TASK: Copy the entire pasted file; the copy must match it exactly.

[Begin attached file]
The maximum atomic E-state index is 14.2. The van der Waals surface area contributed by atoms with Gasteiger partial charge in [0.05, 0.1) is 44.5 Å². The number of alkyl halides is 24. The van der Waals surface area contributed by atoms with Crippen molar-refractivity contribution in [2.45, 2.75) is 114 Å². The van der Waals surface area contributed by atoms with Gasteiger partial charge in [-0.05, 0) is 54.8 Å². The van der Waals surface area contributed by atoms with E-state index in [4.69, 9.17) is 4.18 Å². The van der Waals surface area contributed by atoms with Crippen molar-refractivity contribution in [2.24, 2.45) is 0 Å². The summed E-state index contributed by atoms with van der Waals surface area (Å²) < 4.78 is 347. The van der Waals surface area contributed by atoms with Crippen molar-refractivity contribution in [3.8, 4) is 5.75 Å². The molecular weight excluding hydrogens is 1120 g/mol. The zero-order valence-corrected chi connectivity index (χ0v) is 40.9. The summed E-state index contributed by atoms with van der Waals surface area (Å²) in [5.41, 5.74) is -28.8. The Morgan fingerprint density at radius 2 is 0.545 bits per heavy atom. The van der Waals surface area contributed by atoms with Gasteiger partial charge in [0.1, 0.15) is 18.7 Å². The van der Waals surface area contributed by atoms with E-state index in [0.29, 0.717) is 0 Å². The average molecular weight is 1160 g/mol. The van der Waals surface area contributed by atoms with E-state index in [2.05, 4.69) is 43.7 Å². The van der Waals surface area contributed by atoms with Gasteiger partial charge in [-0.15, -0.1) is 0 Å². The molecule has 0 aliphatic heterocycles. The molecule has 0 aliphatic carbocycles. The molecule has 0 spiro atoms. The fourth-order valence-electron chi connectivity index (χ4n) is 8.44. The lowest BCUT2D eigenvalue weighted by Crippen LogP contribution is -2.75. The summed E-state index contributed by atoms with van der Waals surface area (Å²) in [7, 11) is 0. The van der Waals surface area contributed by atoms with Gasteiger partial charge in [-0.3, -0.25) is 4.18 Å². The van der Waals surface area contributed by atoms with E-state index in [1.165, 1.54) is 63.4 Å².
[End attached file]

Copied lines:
The maximum atomic E-state index is 14.2. The van der Waals surface area contributed by atoms with Gasteiger partial charge in [0.05, 0.1) is 44.5 Å². The number of alkyl halides is 24. The van der Waals surface area contributed by atoms with Crippen molar-refractivity contribution in [2.45, 2.75) is 114 Å². The van der Waals surface area contributed by atoms with Gasteiger partial charge in [-0.05, 0) is 54.8 Å². The van der Waals surface area contributed by atoms with E-state index in [4.69, 9.17) is 4.18 Å². The van der Waals surface area contributed by atoms with Crippen molar-refractivity contribution in [2.24, 2.45) is 0 Å². The summed E-state index contributed by atoms with van der Waals surface area (Å²) < 4.78 is 347. The van der Waals surface area contributed by atoms with Crippen molar-refractivity contribution in [3.8, 4) is 5.75 Å². The molecular weight excluding hydrogens is 1120 g/mol. The zero-order valence-corrected chi connectivity index (χ0v) is 40.9. The summed E-state index contributed by atoms with van der Waals surface area (Å²) in [5.41, 5.74) is -28.8. The Morgan fingerprint density at radius 2 is 0.545 bits per heavy atom. The van der Waals surface area contributed by atoms with Gasteiger partial charge in [0.1, 0.15) is 18.7 Å². The van der Waals surface area contributed by atoms with E-state index in [0.29, 0.717) is 0 Å². The average molecular weight is 1160 g/mol. The van der Waals surface area contributed by atoms with E-state index in [2.05, 4.69) is 43.7 Å². The van der Waals surface area contributed by atoms with Gasteiger partial charge in [-0.15, -0.1) is 0 Å². The molecule has 0 aliphatic heterocycles. The molecule has 0 aliphatic carbocycles. The molecule has 0 spiro atoms. The fourth-order valence-electron chi connectivity index (χ4n) is 8.44. The lowest BCUT2D eigenvalue weighted by Crippen LogP contribution is -2.75. The summed E-state index contributed by atoms with van der Waals surface area (Å²) in [7, 11) is 0. The van der Waals surface area contributed by atoms with Gasteiger partial charge in [-0.3, -0.25) is 4.18 Å². The van der Waals surface area contributed by atoms with E-state index in [1.165, 1.54) is 63.4 Å².